Senator Hoeven returns to Grafton to discuss flood insurance, protection
Flood Insurance Affordability Act could pass in Senate this week, then on to House
GRAFTON – Senator John Hoeven was in Grafton last Thursday to update the city council as well as other community and business leaders on the progress of a bill he introduced in the U.S. Senate that would delay scheduled increases in flood insurance premiums. Also included in the legislation is the Hoeven-Heitkamp Flood Safe Basements Act.
Hoeven and a bipartisan group of senators introduced the Homeowner Flood Insurance Affordability Act in October. The legislation will prevent the Federal Emergency Management Agency from steeply increasing flood insurance rates before it studies the impact of raising rates on policyholders. The affordability study would take two years to complete.
“The bill would ensure that they (Congress) would have to go through that affordability study for two years and make sure they come up with a plan to adjust rates in a fair and affordable way,” Hoeven said. “Then second, when they report back to Congress at the end of two years, then they have another two years before they can implement those higher rates.”
Hoeven said he had commitments from senators on both sides of the aisle to make sure that the Senate will take up the bill and finish it and then send it on to Congress.
Hoeven also said he talked to people in the governor’s office about a flood protection project for the city. He acknowledged that Grafton already has approximately $10 million available for a flood diversion project.
Grafton is in the process of hiring a consultant to help finalize a project plan that would get the city out of the 100-year floodplain.
Hoeven told the crowd that once the consultant is hired it is his wish to come back to Grafton and meet with state and local officials including the State Water Commission to find out how much more money it would take to get the 100-year flood protection the city needs.
One item discussed during Hoeven’s visit in December was the possibility for the FDIC to not require banks to require mortgage holders to have flood insurance.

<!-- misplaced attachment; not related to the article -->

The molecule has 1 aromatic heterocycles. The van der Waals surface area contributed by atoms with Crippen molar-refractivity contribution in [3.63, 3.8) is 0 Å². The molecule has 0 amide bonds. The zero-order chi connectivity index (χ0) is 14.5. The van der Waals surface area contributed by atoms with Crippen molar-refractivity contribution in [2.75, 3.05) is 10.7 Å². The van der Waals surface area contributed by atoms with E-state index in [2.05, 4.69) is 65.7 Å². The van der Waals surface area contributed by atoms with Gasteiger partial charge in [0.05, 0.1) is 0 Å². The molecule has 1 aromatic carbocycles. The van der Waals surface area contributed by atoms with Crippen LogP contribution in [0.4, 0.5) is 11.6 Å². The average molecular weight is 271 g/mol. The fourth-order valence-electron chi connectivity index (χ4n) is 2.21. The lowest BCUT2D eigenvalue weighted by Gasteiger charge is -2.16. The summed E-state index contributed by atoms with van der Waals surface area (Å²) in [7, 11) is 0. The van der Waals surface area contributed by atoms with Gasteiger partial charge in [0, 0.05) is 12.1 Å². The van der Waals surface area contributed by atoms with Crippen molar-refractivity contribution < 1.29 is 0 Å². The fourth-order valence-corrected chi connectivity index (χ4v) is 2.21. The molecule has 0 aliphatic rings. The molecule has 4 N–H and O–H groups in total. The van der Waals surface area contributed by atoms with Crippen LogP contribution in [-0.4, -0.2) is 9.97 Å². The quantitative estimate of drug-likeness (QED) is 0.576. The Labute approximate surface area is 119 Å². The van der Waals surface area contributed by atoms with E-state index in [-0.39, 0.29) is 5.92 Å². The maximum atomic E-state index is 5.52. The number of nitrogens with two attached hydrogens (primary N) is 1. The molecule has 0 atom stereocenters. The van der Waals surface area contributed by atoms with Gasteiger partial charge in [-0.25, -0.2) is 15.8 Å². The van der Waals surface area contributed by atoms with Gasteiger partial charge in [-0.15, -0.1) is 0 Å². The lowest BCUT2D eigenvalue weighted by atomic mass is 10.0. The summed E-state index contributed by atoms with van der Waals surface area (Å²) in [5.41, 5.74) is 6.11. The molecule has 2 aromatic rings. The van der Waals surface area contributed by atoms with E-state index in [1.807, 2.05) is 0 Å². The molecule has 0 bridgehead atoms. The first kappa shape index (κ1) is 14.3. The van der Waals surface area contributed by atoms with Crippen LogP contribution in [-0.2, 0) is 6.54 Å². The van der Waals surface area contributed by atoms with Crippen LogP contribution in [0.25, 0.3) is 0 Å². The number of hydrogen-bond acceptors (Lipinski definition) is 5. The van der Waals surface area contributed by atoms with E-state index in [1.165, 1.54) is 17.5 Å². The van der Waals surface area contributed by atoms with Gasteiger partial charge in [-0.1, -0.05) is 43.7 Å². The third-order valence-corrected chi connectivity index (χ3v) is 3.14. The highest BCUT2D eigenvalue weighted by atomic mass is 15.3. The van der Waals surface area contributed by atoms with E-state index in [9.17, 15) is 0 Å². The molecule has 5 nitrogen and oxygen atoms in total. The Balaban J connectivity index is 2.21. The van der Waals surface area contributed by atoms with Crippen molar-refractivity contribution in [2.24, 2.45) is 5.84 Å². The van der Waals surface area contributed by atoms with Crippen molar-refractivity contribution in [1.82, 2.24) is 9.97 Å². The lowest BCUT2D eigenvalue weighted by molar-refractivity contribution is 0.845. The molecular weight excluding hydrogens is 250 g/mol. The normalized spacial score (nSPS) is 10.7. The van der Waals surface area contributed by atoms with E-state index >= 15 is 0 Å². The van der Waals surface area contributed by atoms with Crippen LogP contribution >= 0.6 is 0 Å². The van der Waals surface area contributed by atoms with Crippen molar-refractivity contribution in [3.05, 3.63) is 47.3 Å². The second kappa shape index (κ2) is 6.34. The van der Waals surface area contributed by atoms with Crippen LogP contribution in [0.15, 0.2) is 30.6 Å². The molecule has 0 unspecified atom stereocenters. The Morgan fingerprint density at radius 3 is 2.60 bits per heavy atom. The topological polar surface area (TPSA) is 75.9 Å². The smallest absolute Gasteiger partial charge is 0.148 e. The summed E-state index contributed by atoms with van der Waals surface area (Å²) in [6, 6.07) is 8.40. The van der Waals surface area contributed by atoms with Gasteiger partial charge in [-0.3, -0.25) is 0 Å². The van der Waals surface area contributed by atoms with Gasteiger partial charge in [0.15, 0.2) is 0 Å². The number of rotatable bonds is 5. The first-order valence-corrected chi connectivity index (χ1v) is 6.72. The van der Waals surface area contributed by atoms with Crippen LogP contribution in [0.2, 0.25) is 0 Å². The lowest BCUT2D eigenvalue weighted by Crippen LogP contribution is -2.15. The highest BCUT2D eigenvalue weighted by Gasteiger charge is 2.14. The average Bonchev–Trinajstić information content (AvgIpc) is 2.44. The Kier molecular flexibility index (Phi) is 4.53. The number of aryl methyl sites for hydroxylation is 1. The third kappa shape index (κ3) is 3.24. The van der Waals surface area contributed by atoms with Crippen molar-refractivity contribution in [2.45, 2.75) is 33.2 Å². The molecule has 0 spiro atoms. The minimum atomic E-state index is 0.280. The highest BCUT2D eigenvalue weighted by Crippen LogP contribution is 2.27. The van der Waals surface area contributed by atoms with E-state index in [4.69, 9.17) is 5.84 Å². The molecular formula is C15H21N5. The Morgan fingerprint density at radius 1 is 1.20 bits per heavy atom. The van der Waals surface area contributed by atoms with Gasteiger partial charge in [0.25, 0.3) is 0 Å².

“I spoke directly to the head of the FDIC and without a legislation change we can’t get a waiver on that,” he said. “And that would probably be some tough legislation to pass.”
Hoeven said the key is to get the Homeowner Flood Insurance Affordability Act passed and start finding a permanent solution to get the City of Grafton out of the 100-year floodplain.
At this point there are still several options out there to arrive at permanent flood protection for the city. That could mean a full-blown diversion plan with a price tag of around $42 million or some other solution.
Another solution may be to beef up the city’s temporary dike system and have FEMA and the Army Corps of Engineers certify it.
Senator Tom Campbell said that Grafton has a track record of protecting itself from flooding with its temporary dike system. He and others believe that temporary system could be made permanent.
“We’re going to kick all stones, obviously, and find the best project available,” Grafton Mayor Chris West said. “Our goal is to get us out of the floodplain and to protect the city.”
Hoeven said his intention is to meet personally with local state and federal officials including FEMA and the Corps to help find an affordable solution.
On Monday, by a vote of 86-13, the Senate agreed to advance the Homeowners Flood Insurance Affordability Act. A vote on Senate passage of the bill could still come sometime this week.